Former Sen. John Edwards said he opposes sending more troops to Iraq in an interview with “Hardball” host Chris Matthews on Friday.
“I think that’s the last thing we should do,” said Edwards, who voted to authorize the use of force in Iraq during his single term as a senator from North Carolina. “I think it’s a mistake to escalate this war.… There is no military solution to what’s happening in Iraq. The only solution’s a political solution.”
On his first full day as a declared candidate, Edwards came out strong against Sen. John McCain, R-Ariz., a potential challenger for the White House from the Republican camp, as well as President Bush’s handling of the war.
“I think it’s a mistake to have this McCain doctrine adopted as a policy by the United States,” he said. “I think what it does is it sends a signal that we’re going to be there forever, or for a long time. It takes responsibility away from the Iraqis.”
Edwards also criticized Bush’s recent press conference in which the president encouraged Americans to “go shopping more.”
“What planet is he living on?” Edwards asked. “I have absolutely no idea. I mean this is the man that’s in charge of this war in Iraq. You know, after September 11th we had an extraordinary moment of unity and a proud feeling of patriotism. I had it myself. All of us had it. And it was a great opportunity for us to tap into the will of the American people to do great things together, not just for themselves, but for America.”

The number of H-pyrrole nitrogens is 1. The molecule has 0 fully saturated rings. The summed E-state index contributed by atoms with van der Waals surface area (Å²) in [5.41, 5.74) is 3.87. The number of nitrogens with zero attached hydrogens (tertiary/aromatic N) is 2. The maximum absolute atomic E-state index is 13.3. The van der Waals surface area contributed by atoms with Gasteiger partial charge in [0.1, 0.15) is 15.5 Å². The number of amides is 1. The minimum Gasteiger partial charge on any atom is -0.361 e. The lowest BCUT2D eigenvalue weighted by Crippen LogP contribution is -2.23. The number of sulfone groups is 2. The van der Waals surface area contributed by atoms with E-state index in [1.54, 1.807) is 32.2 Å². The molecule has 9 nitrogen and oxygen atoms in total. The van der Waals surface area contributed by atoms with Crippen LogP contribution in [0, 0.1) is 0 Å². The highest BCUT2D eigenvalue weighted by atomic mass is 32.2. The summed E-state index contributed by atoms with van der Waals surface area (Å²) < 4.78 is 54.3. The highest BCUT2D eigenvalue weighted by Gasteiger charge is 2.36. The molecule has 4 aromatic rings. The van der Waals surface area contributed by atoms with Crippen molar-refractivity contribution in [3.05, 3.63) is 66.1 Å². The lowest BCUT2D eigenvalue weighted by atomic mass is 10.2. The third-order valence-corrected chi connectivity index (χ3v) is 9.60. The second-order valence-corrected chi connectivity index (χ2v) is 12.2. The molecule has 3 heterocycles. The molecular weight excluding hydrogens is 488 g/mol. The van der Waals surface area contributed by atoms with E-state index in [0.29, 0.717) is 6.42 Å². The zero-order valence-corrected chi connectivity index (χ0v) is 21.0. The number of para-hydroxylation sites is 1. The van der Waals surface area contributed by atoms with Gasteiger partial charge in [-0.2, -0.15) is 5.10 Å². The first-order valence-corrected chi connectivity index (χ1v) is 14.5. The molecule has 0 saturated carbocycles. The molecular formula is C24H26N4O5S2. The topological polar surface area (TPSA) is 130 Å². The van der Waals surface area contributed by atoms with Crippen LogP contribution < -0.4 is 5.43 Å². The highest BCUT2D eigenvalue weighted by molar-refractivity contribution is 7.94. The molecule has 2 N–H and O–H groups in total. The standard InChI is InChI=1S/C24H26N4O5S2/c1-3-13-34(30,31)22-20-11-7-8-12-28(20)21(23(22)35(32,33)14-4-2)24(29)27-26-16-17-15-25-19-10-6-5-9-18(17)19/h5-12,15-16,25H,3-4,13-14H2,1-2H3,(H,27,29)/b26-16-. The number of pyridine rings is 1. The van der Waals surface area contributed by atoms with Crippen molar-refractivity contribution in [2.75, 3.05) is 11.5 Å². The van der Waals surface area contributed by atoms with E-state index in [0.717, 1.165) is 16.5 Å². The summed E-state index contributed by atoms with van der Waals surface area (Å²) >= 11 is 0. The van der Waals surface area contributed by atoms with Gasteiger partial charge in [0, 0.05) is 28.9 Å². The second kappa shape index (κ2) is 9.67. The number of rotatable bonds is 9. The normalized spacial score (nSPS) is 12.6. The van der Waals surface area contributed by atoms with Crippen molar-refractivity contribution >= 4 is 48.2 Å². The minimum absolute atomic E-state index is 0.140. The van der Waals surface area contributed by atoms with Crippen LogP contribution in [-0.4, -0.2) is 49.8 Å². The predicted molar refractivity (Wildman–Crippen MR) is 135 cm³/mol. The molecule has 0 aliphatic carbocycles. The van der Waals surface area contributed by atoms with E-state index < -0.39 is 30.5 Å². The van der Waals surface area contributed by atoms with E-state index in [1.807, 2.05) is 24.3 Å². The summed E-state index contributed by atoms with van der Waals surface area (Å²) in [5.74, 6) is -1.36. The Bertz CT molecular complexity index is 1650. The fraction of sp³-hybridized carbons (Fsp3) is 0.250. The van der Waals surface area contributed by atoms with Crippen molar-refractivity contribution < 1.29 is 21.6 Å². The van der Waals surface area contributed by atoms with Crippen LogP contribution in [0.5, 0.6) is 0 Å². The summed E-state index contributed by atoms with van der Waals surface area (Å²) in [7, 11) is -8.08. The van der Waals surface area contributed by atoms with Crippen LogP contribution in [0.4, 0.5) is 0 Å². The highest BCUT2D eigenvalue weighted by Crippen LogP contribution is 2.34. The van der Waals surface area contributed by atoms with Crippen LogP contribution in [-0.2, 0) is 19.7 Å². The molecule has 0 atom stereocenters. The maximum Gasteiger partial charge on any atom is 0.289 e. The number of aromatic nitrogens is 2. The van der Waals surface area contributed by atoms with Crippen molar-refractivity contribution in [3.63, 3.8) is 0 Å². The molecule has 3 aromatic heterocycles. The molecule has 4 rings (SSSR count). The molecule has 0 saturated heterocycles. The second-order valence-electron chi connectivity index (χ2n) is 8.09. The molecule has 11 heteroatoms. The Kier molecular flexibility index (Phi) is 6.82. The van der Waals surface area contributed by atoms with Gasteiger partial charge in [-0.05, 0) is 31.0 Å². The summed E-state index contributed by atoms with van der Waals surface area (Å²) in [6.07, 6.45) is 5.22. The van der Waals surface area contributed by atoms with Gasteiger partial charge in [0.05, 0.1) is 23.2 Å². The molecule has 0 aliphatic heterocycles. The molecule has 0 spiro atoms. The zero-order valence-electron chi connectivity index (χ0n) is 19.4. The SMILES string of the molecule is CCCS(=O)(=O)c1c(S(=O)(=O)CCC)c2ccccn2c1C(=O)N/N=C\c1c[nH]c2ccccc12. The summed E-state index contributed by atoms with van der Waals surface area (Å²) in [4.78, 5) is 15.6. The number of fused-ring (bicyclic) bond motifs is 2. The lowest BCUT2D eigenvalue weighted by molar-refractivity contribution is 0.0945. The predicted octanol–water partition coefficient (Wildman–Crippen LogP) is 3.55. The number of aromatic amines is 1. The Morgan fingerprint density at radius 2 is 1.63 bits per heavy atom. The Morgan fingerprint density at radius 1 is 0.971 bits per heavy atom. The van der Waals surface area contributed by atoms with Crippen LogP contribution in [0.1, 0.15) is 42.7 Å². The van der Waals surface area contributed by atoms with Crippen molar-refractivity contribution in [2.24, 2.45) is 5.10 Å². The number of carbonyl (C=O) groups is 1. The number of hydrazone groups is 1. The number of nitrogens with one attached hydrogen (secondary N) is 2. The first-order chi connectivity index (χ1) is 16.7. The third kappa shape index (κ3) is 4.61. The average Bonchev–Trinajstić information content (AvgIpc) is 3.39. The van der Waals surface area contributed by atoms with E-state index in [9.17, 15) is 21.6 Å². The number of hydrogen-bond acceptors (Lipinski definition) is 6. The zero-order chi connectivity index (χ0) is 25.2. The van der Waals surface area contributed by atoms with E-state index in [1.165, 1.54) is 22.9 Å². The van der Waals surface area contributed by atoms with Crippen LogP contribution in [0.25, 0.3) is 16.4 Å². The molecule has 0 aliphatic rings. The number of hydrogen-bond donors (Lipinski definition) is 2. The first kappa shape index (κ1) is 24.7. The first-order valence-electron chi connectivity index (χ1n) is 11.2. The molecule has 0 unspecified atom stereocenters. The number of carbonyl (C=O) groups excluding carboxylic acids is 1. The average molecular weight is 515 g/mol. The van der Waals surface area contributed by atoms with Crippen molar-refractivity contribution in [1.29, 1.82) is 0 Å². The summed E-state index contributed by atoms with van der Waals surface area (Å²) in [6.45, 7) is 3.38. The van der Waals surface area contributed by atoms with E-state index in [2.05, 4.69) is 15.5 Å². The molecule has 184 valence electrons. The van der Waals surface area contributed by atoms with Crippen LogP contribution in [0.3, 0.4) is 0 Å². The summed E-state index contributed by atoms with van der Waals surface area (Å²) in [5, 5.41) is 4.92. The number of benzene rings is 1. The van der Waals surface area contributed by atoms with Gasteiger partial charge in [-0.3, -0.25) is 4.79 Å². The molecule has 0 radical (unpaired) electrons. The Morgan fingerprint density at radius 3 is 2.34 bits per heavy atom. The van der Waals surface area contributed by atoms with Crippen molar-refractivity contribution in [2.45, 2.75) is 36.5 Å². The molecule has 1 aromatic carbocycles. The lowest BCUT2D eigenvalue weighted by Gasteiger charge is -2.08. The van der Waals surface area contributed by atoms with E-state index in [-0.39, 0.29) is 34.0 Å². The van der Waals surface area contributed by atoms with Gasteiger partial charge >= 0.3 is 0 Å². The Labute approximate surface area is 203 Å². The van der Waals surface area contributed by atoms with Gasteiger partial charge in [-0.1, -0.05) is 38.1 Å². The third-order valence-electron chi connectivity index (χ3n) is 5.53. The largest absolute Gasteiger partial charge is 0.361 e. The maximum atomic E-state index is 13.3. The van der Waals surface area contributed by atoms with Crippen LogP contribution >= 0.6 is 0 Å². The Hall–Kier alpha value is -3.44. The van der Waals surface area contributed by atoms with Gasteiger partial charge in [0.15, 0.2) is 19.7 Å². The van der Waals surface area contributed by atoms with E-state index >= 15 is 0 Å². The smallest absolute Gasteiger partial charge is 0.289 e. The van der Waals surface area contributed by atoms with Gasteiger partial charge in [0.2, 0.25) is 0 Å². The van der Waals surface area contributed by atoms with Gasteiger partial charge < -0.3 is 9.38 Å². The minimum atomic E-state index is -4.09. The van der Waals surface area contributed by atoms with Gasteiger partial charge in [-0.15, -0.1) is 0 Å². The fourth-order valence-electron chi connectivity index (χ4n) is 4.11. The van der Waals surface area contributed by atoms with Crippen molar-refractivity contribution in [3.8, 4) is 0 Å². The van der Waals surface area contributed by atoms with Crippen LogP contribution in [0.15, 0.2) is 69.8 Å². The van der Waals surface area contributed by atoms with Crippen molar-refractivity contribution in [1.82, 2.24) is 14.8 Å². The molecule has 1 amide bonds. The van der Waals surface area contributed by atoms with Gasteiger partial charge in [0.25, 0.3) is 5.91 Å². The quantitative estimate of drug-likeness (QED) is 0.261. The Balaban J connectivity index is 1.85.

Edwards insisted the post-9/11 feeling of patriotism is not completely lost and recovering that sense of unity will be a challenge for the next president.
“If you actually want America to be great, you’re going to have to step out and take some responsibility yourself and do something.”
Edwards said this perspective — the idea that it will take many Americans to solve the country’s problems — is what differentiates him from potential Democratic challengers like Barack Obama and Hillary Clinton, who have not yet officially declared their candidacy.
Edwards is using his early entry into the 2008 race to shore up support in key states. After announcing his intention to run Thursday in New Orleans, Edwards led a town hall meeting in Iowa, then visited New Hampshire and Nevada on Friday. He will host two events in South Carolina on Saturday, according to his Web site.
His message to supporters focuses on five key issues: Providing “moral leadership in the world,” strengthening the middle class, guaranteeing universal health care, ending the “addiction to oil” and fighting global warming.
Edwards told Matthews it was a mistake for Al Gore to shy away from his passion for global warming during Gore’s 2000 presidential run.
“He should have revealed his heart and his passion for something that — there aren’t many people on the planet that know more about it than he does,” Edwards said. “And it would have shown what his character was…. I think he’s been extraordinary in the time since that election in promoting this cause and making a huge issue out of it.”
Since Edwards and Sen. John Kerry lost the 2004 election, Edwards had been using his time to head the Center on Poverty, Work and Opportunity at the University of North Carolina. The center’s mission is on line with the “Two Americas” — one rich and one poor — platform Edwards ran on in 2000, a theme that he is carrying into his current presidential bid.
“We need to create more fairness and more opportunity, more educational opportunity,” Edwards told Matthews. “I wish there were an easy answer. But I don’t think there’s an easy answer.”
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